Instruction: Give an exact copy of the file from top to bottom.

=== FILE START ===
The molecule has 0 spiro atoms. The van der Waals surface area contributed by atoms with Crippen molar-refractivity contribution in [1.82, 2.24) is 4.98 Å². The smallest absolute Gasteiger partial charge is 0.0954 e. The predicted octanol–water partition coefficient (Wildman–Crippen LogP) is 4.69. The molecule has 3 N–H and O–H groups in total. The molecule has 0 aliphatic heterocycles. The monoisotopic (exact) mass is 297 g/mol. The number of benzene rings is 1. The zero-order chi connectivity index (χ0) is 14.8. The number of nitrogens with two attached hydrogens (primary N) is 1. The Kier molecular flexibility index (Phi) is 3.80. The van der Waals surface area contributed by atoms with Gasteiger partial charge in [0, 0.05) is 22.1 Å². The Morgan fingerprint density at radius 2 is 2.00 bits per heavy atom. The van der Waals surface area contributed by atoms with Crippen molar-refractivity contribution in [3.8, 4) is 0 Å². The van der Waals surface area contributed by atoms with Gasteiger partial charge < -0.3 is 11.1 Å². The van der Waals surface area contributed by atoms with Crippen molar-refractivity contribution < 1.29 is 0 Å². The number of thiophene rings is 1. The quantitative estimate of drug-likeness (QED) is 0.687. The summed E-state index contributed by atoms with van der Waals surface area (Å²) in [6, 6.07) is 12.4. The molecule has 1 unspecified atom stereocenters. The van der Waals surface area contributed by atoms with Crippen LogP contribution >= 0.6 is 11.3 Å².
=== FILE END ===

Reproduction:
The molecule has 0 spiro atoms. The van der Waals surface area contributed by atoms with Crippen molar-refractivity contribution in [1.82, 2.24) is 4.98 Å². The smallest absolute Gasteiger partial charge is 0.0954 e. The predicted octanol–water partition coefficient (Wildman–Crippen LogP) is 4.69. The molecule has 3 N–H and O–H groups in total. The molecule has 0 aliphatic heterocycles. The monoisotopic (exact) mass is 297 g/mol. The number of benzene rings is 1. The zero-order chi connectivity index (χ0) is 14.8. The number of nitrogens with two attached hydrogens (primary N) is 1. The Kier molecular flexibility index (Phi) is 3.80. The van der Waals surface area contributed by atoms with Gasteiger partial charge in [0, 0.05) is 22.1 Å². The Morgan fingerprint density at radius 2 is 2.00 bits per heavy atom. The van der Waals surface area contributed by atoms with Crippen molar-refractivity contribution in [3.8, 4) is 0 Å². The van der Waals surface area contributed by atoms with Gasteiger partial charge < -0.3 is 11.1 Å². The van der Waals surface area contributed by atoms with Crippen molar-refractivity contribution < 1.29 is 0 Å². The number of thiophene rings is 1. The quantitative estimate of drug-likeness (QED) is 0.687. The summed E-state index contributed by atoms with van der Waals surface area (Å²) in [6, 6.07) is 12.4. The molecule has 1 unspecified atom stereocenters. The van der Waals surface area contributed by atoms with Crippen LogP contribution >= 0.6 is 11.3 Å².